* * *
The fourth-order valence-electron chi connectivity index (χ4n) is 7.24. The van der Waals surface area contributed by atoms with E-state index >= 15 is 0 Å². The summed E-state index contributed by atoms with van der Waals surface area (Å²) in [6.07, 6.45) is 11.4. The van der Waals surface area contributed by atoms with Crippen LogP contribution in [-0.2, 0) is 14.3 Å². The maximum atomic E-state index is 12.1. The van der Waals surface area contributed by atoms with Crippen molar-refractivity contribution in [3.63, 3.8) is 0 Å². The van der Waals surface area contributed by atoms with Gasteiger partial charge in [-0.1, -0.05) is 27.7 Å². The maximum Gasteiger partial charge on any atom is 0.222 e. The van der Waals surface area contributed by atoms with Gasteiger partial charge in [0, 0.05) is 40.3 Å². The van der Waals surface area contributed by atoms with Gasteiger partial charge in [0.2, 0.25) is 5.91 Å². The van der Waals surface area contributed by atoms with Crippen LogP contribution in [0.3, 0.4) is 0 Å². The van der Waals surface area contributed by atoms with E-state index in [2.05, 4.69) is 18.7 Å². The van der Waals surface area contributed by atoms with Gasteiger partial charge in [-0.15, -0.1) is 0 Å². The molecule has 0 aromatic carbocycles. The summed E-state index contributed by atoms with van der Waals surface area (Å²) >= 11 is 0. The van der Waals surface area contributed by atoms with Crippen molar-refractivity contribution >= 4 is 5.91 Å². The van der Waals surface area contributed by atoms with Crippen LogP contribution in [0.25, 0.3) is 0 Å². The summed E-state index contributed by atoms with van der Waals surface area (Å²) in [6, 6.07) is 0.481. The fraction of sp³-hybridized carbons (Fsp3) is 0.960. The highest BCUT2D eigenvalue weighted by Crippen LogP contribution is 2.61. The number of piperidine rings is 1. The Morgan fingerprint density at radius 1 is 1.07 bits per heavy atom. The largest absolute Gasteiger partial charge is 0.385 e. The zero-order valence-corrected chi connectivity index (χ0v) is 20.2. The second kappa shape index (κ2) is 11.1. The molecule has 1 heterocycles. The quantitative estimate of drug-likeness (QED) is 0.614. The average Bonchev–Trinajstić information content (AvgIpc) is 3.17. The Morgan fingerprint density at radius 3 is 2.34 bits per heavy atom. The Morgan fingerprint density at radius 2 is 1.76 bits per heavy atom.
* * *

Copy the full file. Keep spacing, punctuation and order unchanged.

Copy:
The fourth-order valence-electron chi connectivity index (χ4n) is 7.24. The van der Waals surface area contributed by atoms with E-state index >= 15 is 0 Å². The summed E-state index contributed by atoms with van der Waals surface area (Å²) in [6.07, 6.45) is 11.4. The van der Waals surface area contributed by atoms with Crippen LogP contribution in [-0.2, 0) is 14.3 Å². The maximum atomic E-state index is 12.1. The van der Waals surface area contributed by atoms with Crippen molar-refractivity contribution in [3.63, 3.8) is 0 Å². The van der Waals surface area contributed by atoms with Gasteiger partial charge in [-0.1, -0.05) is 27.7 Å². The maximum Gasteiger partial charge on any atom is 0.222 e. The van der Waals surface area contributed by atoms with Gasteiger partial charge in [0, 0.05) is 40.3 Å². The van der Waals surface area contributed by atoms with Gasteiger partial charge in [0.2, 0.25) is 5.91 Å². The van der Waals surface area contributed by atoms with Crippen LogP contribution in [0.3, 0.4) is 0 Å². The van der Waals surface area contributed by atoms with E-state index in [2.05, 4.69) is 18.7 Å². The van der Waals surface area contributed by atoms with Gasteiger partial charge in [-0.15, -0.1) is 0 Å². The molecule has 0 aromatic carbocycles. The summed E-state index contributed by atoms with van der Waals surface area (Å²) >= 11 is 0. The van der Waals surface area contributed by atoms with Crippen molar-refractivity contribution >= 4 is 5.91 Å². The van der Waals surface area contributed by atoms with Crippen LogP contribution in [0.25, 0.3) is 0 Å². The summed E-state index contributed by atoms with van der Waals surface area (Å²) in [6, 6.07) is 0.481. The fraction of sp³-hybridized carbons (Fsp3) is 0.960. The highest BCUT2D eigenvalue weighted by Crippen LogP contribution is 2.61. The number of piperidine rings is 1. The Morgan fingerprint density at radius 1 is 1.07 bits per heavy atom. The largest absolute Gasteiger partial charge is 0.385 e. The zero-order valence-corrected chi connectivity index (χ0v) is 20.2. The second kappa shape index (κ2) is 11.1. The molecule has 1 heterocycles. The quantitative estimate of drug-likeness (QED) is 0.614. The average Bonchev–Trinajstić information content (AvgIpc) is 3.17. The Morgan fingerprint density at radius 3 is 2.34 bits per heavy atom. The Morgan fingerprint density at radius 2 is 1.76 bits per heavy atom.